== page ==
(Smith 2000; Smith 2005)
    Even though that looks surprising, it does imply they are different authors. It makes more sense than collapsing them when disambiguation is by-cite only.

    Suggested solution:
    Collapse should first fully expand all names and see if they are the same author*. Then it would collapse them only if the full names are the same. This would solve the problem here, and also the one above.

    [*Of course it wouldn't know if two authors happened to have two identical names, like common "John Smith", but there's no way to deal with that, short of annotating their affiliation, date of birth, etc. So let's just ignore that case. For the purposes of the bibliography we might as well then assume they really are the same person.]

    My personal solution: until/unless the solution above can be implemented, I will use the Cell-style option of just:
    <citation et-al-min="4" et-al-use-first="1" disambiguate-add-year-suffix="true" collapse="year">
    This isn't perfect but it consistently disambiguates and it is generally unlikely that two authors of the same name would be cited in the same cite, so I'd rather have that error than have the one where they are not collapsed if they would otherwise need to be disambiguated.

    Note: again, this applies to my custom style, but the same behavior can be observed in Cell or Elsevier-Harvard for example.
  • This isn’t a bug. It’s the expected behavior for styles using this form of disambiguation. Frankly, it is much easier on your reader to not make them have to realize that they need to first look at Smith 2005 in order to determine which Smith 2010 you mean.
  • edited November 24, 2018
    Specifically when cited together, this seems obvious:
    (Smith 2005, 2010)
    Note that the reader would already be looking up 2005 if they were interested in what was cited. I'm specifically talking about only when they are appearing together in one cite.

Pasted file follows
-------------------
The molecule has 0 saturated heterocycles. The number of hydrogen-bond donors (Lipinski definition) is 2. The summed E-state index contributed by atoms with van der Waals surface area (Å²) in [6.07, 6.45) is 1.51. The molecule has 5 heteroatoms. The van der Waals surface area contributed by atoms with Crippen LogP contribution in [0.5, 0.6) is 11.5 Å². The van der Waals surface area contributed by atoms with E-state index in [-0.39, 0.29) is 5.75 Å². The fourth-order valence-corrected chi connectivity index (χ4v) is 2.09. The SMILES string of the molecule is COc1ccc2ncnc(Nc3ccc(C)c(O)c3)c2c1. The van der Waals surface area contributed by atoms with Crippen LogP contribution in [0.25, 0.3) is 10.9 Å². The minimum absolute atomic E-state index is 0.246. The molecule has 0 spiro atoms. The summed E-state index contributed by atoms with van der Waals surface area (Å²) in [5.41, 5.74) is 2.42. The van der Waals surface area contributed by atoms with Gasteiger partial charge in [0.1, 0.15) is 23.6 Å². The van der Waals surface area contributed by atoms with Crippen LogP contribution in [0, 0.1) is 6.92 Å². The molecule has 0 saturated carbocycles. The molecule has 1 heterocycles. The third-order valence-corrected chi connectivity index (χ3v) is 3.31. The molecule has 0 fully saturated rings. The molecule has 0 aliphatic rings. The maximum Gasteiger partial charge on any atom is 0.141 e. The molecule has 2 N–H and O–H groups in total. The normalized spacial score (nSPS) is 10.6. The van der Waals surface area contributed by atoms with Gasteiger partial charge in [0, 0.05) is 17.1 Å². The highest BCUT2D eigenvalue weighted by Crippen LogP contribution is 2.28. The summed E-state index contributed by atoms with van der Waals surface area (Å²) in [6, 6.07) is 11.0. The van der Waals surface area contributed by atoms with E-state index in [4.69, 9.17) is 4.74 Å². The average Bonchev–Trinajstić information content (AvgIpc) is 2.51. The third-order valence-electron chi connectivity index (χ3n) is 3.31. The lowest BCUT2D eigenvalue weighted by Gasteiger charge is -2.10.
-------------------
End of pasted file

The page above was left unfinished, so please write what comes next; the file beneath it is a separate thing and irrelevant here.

I completely agree with you that in a paragraph the following would be confusing:
    Smith (2005) said.... and then Smith (2010) said.... when they are different people, but that's a different scenario where the disambiguation would be desirable.

    On the other hand, the biggest problem with this seems to be that:
    (Smith 2005, 2010)
    is also the form that would appear if two different Smiths are found in the bibliography but do not happen to be ambiguous for those two years. Do you not agree that this is confusing?

    Would there be a problem with collapse being (silently) based on the full names, not just what is displayed?
    I'd prefer to see (Smith 2005; Smith 2010) in that case, which would imply I should look for two different Smiths in the bibliography.

    That would fix both problems, without, as far as I can tell, introducing anything confusing. It would still cite with disambiguating initials when not cited in the same cite as another unambiguous cite by the author.

    Of course I wouldn't object if it became:
    (A. Smith 2005, 2010)
    That is, disambiguation could be global for the cite, when collapsing. (I imagine that could be harder to program, so I'm not specifically requesting it, but it would work too.)

    In short, could an additional collapse flag be added to CSL: collapse-only-when-full-names-equivalent?